Michael Romano

Founder and Director, Three Strikes Project

Mike Romano

Michael Romano is the director and founder of the Three Strikes Project at Stanford Law School. Previously, he was founding director of the Stanford Criminal Defense Clinic. He currently teaches criminal justice policy and advanced criminal litigation and has published several scholarly and popular press articles on criminal law, sentencing policy, prisoner reentry and recidivism, and mental illness in the justice system. In 2019, Governor Gavin Newsom appointed Michael as inaugural chair of California’s criminal law and policy reform committee, the California Committee on the Revision of the Penal Code. Michael has been at the forefront of criminal law reform and litigation for over decade.

He was principal author of the Three Strikes Reform Act (Proposition 36), one of the country’s first criminal justice reform initiatives, which led to the release of over 3,000 people serving life sentences for non-serious, non-violent crimes. He has gone on to develop and co-author numerous other reforms and led impact litigation, which together have resulted in reduced sentences for tens of thousands of additional people. Michael also founded the Ride Home prisoner reentry program, which has provided immediate assistance to formerly incarcerated people in 38 states and in 2015 partnered with the U.S. Dept. of Justice in support of President Obama’s executive clemency initiative. The work received numerous honors, including recognition by the White House as a “Champion of Change.”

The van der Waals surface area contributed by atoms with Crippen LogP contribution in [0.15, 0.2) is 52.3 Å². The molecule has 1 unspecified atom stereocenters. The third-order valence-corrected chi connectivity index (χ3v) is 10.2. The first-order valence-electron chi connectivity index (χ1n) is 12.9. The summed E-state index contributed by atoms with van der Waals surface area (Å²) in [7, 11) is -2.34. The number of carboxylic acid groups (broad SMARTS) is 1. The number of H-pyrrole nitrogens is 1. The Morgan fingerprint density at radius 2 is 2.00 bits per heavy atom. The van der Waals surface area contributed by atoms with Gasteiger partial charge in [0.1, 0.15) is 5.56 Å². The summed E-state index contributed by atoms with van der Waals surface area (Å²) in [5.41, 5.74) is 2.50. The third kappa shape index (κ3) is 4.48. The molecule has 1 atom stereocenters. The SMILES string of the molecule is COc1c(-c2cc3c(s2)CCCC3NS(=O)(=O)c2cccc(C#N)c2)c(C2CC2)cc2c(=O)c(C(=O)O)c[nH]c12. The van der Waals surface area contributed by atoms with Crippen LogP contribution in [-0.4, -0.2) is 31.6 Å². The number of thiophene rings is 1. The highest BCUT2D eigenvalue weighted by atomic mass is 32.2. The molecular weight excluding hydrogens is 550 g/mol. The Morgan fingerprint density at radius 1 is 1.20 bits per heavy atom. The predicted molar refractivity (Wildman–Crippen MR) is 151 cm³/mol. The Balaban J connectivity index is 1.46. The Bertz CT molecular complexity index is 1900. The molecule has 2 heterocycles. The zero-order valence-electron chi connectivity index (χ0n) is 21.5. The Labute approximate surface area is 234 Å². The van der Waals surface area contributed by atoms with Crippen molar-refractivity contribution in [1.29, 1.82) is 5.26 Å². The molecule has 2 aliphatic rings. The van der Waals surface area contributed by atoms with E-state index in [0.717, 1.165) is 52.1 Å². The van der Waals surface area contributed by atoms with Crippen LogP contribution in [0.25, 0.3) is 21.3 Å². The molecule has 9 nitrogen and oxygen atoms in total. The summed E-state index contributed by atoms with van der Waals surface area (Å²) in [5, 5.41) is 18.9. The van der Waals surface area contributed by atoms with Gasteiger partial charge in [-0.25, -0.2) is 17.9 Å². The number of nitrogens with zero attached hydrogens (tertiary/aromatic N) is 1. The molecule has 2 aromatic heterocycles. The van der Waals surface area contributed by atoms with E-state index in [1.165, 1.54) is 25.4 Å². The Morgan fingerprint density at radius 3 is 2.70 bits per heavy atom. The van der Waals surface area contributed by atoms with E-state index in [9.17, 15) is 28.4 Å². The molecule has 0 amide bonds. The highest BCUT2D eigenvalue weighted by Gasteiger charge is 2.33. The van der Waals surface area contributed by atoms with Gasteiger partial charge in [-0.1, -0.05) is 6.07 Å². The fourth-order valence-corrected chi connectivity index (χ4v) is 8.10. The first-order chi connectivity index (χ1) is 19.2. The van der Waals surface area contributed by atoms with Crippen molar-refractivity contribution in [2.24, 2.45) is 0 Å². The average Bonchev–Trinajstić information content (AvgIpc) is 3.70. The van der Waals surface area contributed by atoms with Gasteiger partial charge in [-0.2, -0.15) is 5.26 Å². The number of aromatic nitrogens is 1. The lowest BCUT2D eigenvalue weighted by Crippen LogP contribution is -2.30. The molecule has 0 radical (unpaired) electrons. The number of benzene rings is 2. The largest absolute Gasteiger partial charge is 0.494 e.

In addition, with assistance from his students, Michael represents incarcerated individuals in state and federal courts, winning the reversal of over 200 life sentences. Michael is also counsel for the NAACP Legal Defense and Educational Fund and has partnered with law enforcement and other leaders at all levels of local, state, and federal government. The New York Times called Michael’s work “a proven path to clearing out its overcrowded prisons,” and The Economist called him “a voice for the forsaken.” He has been named one of California’s top lawyers and his work has been profiled in several news outlets, including The New York Times Magazine, Rolling Stone, The Economist, and the award-winning PBS feature documentary The Return.

Michael graduated with honors from Stanford Law School in 2003 and was a John Knight Fellow at Yale Law School. He clerked on the U.S. Court of Appeals for the Ninth Circuit.